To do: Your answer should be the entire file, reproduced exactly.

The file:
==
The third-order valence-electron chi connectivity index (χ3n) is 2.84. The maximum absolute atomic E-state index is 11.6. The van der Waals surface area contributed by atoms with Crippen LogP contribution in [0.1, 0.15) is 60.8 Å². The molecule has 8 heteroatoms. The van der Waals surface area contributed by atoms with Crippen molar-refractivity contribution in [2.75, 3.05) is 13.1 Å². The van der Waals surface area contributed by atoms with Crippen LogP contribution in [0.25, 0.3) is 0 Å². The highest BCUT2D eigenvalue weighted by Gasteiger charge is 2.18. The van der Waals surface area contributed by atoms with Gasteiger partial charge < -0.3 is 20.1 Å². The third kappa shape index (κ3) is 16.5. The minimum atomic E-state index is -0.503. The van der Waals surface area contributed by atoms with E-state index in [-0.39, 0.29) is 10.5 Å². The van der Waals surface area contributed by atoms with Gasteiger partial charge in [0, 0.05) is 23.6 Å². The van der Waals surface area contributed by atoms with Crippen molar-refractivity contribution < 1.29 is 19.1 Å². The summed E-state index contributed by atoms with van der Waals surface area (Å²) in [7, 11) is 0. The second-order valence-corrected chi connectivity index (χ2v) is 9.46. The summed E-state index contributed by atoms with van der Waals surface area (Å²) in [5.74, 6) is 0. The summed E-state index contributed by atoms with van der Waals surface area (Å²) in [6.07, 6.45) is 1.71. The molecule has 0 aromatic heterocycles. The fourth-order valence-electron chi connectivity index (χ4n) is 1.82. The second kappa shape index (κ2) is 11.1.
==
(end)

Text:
The third-order valence-electron chi connectivity index (χ3n) is 2.84. The maximum absolute atomic E-state index is 11.6. The van der Waals surface area contributed by atoms with Crippen LogP contribution in [0.1, 0.15) is 60.8 Å². The molecule has 8 heteroatoms. The van der Waals surface area contributed by atoms with Crippen molar-refractivity contribution in [2.75, 3.05) is 13.1 Å². The van der Waals surface area contributed by atoms with Crippen LogP contribution in [0.25, 0.3) is 0 Å². The highest BCUT2D eigenvalue weighted by Gasteiger charge is 2.18. The van der Waals surface area contributed by atoms with Gasteiger partial charge < -0.3 is 20.1 Å². The third kappa shape index (κ3) is 16.5. The minimum atomic E-state index is -0.503. The van der Waals surface area contributed by atoms with E-state index in [-0.39, 0.29) is 10.5 Å². The van der Waals surface area contributed by atoms with Gasteiger partial charge in [0, 0.05) is 23.6 Å². The van der Waals surface area contributed by atoms with Crippen molar-refractivity contribution < 1.29 is 19.1 Å². The summed E-state index contributed by atoms with van der Waals surface area (Å²) in [7, 11) is 0. The second-order valence-corrected chi connectivity index (χ2v) is 9.46. The summed E-state index contributed by atoms with van der Waals surface area (Å²) in [5.74, 6) is 0. The summed E-state index contributed by atoms with van der Waals surface area (Å²) in [6.07, 6.45) is 1.71. The molecule has 0 aromatic heterocycles. The fourth-order valence-electron chi connectivity index (χ4n) is 1.82. The second kappa shape index (κ2) is 11.1.